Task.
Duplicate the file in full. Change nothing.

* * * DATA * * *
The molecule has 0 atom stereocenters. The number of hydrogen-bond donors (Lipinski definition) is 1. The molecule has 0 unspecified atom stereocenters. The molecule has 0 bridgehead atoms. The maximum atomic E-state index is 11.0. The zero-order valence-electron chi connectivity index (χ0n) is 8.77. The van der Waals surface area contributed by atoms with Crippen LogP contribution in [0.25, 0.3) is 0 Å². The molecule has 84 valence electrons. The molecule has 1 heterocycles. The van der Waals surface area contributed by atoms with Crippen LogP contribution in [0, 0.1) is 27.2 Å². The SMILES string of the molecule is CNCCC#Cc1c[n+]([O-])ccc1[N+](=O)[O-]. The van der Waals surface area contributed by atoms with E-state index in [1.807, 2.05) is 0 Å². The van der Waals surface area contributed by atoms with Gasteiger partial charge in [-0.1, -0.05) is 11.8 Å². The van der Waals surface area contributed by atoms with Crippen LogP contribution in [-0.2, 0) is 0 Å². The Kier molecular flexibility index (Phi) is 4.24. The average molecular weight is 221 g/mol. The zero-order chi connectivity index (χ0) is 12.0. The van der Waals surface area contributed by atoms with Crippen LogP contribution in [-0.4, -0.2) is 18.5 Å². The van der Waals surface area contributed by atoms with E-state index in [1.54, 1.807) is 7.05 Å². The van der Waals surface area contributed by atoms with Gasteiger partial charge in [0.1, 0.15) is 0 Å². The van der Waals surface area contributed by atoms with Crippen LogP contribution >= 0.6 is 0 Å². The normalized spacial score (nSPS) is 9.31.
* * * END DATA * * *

The molecule has 0 atom stereocenters. The number of hydrogen-bond donors (Lipinski definition) is 1. The molecule has 0 unspecified atom stereocenters. The molecule has 0 bridgehead atoms. The maximum atomic E-state index is 11.0. The zero-order valence-electron chi connectivity index (χ0n) is 8.77. The van der Waals surface area contributed by atoms with Crippen LogP contribution in [0.25, 0.3) is 0 Å². The molecule has 84 valence electrons. The molecule has 1 heterocycles. The van der Waals surface area contributed by atoms with Crippen LogP contribution in [0, 0.1) is 27.2 Å². The SMILES string of the molecule is CNCCC#Cc1c[n+]([O-])ccc1[N+](=O)[O-]. The van der Waals surface area contributed by atoms with E-state index in [1.807, 2.05) is 0 Å². The van der Waals surface area contributed by atoms with Gasteiger partial charge in [-0.1, -0.05) is 11.8 Å². The van der Waals surface area contributed by atoms with Crippen LogP contribution in [-0.2, 0) is 0 Å². The Kier molecular flexibility index (Phi) is 4.24. The average molecular weight is 221 g/mol. The zero-order chi connectivity index (χ0) is 12.0. The van der Waals surface area contributed by atoms with Crippen LogP contribution in [-0.4, -0.2) is 18.5 Å². The van der Waals surface area contributed by atoms with E-state index in [1.54, 1.807) is 7.05 Å². The van der Waals surface area contributed by atoms with Gasteiger partial charge in [0.1, 0.15) is 0 Å². The van der Waals surface area contributed by atoms with Crippen LogP contribution >= 0.6 is 0 Å². The normalized spacial score (nSPS) is 9.31.